The end result is not very different from other books written on the topic, since the days of Vahakn Dadrian, Richard Hovannisian, Taner Akçam, Stefan Ihrig, and of course the monumental work of Raymond Kévorkian, and many others.
The Armenian communities in those countries are largely orphan communities. They were communities that had lost their land, and large part of their material culture such as monasteries, schools, libraries, and archives. They were also orphan communities in a literary sense, as an important segment of those communities had arrived in Syria or Lebanon and orphans.
The Kurdish de facto authorities in northeast Syria organized from June 4-6 the “International Forum on ISIS” inviting some 200 international guests to Qamishli. More than the fate of the defeat Islamic State, it is the future of the Kurdish autonomy that is the real challenge.
Gorky, in Venice, is a unique exhibit. To have so many of his works, few of which survived the numerous disasters during his lifetime, is in itself an event.
Teach for Armenia represents a dissenting set of values, and marks a departure from the generation of capitalist grab: the movement away from the capital to serve in impoverished towns and villages, and to volunteer – that is to give your time not for profit but for a social cause.
When I asked Jasem Mahmudyan whether he had been to Iraq to visit the Yazidi holly sites in Lalesh, he answered in negative. The tragic events in Sinjar had shaken the entire Yazidi community, and some families had found temporary refuge in Armenia, but they had eventually continued to European destinations. From the village of Alakyaz, Iraq seemed very far away indeed.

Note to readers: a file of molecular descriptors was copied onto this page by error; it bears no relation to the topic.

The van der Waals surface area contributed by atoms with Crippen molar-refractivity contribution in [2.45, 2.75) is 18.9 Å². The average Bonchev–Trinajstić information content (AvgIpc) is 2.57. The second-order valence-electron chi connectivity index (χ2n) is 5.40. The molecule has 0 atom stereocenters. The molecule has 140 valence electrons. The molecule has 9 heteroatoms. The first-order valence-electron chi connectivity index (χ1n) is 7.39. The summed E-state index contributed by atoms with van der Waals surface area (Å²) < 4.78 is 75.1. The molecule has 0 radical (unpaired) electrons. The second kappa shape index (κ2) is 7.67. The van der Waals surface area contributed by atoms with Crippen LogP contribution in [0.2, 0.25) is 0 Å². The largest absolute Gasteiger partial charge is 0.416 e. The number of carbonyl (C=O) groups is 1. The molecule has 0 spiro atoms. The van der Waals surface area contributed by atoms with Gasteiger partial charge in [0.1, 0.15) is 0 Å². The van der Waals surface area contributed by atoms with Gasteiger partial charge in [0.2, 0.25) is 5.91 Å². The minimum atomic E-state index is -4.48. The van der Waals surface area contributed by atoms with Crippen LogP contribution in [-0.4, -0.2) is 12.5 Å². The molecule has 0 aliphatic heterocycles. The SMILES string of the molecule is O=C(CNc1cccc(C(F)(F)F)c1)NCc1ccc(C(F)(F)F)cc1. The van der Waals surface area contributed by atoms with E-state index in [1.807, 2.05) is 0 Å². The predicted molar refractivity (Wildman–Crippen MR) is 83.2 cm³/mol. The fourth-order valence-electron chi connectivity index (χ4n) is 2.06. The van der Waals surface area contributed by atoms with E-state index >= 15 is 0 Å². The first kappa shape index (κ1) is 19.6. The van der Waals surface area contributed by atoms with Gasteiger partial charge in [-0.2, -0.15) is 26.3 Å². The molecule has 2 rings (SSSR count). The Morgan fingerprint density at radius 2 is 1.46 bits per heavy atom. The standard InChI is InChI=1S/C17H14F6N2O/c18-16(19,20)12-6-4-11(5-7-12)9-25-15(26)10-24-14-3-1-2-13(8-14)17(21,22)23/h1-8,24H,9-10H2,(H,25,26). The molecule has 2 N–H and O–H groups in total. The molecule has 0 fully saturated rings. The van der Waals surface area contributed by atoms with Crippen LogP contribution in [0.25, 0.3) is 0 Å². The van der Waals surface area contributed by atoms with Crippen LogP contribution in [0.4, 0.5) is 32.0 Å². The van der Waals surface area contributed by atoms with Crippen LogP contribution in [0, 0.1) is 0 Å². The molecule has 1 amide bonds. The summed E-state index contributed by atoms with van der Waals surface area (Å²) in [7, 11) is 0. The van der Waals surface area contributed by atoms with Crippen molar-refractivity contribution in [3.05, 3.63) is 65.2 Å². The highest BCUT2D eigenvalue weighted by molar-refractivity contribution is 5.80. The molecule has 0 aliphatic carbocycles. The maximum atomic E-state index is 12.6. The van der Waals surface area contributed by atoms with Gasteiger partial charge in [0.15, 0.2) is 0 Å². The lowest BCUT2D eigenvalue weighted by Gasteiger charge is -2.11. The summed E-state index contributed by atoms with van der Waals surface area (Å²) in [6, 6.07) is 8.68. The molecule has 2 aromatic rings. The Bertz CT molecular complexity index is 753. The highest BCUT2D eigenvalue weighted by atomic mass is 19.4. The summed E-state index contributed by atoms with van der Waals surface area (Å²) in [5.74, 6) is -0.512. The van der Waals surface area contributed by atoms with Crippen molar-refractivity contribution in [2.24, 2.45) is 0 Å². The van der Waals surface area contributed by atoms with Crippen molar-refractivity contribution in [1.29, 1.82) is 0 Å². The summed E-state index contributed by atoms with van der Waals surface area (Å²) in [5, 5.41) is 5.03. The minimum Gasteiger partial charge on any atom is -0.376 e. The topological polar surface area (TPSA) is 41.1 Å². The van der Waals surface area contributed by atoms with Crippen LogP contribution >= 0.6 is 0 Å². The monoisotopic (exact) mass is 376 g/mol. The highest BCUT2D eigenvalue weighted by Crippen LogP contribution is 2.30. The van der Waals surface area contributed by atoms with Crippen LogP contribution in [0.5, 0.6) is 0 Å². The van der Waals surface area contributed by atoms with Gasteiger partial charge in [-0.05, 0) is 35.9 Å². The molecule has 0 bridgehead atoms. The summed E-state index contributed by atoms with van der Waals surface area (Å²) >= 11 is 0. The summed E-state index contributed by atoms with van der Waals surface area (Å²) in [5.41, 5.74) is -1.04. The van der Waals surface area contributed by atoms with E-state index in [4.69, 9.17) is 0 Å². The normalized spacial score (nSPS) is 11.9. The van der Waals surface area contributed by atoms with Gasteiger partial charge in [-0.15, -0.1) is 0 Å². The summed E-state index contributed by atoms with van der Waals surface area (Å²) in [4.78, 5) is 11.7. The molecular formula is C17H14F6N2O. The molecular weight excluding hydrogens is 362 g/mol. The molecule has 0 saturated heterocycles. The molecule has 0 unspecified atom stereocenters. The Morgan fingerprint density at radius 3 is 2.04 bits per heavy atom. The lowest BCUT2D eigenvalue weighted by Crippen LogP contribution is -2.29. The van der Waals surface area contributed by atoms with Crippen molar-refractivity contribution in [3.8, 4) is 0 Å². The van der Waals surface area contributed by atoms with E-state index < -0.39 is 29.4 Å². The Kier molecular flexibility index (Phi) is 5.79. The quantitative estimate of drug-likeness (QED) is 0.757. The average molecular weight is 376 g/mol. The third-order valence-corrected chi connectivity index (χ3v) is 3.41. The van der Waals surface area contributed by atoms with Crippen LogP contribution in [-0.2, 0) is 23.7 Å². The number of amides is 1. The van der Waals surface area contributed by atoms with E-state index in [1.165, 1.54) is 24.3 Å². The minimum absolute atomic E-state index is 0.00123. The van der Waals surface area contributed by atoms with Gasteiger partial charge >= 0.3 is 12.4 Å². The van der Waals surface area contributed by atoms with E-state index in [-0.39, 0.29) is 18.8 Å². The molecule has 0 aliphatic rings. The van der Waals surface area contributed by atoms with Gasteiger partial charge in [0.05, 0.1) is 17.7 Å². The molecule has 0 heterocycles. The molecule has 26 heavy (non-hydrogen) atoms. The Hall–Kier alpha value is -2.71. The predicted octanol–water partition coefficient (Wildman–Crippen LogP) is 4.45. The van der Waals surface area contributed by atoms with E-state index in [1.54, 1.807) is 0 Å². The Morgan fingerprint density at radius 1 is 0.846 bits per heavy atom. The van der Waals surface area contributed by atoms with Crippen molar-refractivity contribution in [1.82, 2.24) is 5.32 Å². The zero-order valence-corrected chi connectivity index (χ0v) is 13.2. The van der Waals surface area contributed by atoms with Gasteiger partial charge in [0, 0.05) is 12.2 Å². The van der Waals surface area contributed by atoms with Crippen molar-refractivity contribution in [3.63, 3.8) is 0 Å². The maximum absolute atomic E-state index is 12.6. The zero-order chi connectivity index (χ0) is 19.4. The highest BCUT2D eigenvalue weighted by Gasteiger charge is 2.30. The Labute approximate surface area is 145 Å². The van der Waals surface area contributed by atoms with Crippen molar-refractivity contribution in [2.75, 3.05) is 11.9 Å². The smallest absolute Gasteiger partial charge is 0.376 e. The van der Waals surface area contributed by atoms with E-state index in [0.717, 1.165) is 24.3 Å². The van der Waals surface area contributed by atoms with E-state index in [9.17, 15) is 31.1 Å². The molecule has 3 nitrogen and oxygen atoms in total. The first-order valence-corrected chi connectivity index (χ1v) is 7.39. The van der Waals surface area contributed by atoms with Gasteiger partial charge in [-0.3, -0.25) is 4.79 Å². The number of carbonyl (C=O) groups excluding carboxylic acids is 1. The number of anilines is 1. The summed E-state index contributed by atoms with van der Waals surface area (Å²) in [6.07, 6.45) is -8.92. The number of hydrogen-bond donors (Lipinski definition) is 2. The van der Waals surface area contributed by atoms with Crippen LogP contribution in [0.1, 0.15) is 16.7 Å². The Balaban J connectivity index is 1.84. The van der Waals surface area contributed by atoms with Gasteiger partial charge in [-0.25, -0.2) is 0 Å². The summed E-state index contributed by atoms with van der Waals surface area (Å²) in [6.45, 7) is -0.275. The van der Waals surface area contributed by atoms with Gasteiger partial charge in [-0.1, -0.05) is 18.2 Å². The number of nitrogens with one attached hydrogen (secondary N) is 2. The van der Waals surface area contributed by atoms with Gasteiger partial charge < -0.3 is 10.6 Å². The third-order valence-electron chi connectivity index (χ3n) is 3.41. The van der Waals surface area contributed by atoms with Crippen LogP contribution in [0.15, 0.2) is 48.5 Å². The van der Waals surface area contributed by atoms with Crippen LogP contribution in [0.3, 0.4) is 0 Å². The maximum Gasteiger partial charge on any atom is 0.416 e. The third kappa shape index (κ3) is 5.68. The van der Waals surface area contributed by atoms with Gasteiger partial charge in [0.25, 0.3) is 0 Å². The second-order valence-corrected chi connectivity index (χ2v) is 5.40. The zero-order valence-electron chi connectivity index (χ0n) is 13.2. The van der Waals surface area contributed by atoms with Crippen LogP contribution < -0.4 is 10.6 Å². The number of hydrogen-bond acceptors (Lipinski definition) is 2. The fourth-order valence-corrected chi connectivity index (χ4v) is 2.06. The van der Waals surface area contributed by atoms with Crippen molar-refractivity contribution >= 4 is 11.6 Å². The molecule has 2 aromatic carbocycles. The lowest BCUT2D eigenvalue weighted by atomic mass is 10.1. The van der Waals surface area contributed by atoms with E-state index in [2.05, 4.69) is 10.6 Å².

Why did a Turkish intellectual was suddenly interested in Armenian (revolutionary) history? The other side of the question (that I ask in my book Open Wounds) is: why was the Armenian history reduced to silence for so long? “The Genocide of the Armenians destroyed this memory, the historic experience of Hunchags and Tashnags from todays political experience,” told me Akin.
The Armenian government can learn from the lessons of Georgia and elsewhere. For three decades, neoliberal policies did not bring happiness. To imagine solving Armenia’s problems by attracting foreign investments will fail.
The fact that Salome Zurabishvili belongs to the Georgian diaspora is another positive factor. In a post-Soviet country where all foreign born could be suspected of being spies, where minorities are treated as second class, where concepts such as “the nation” or “the citizen” have a very narrow definition, to have a foreign born president who speaks Georgian with heavy accent is again positive.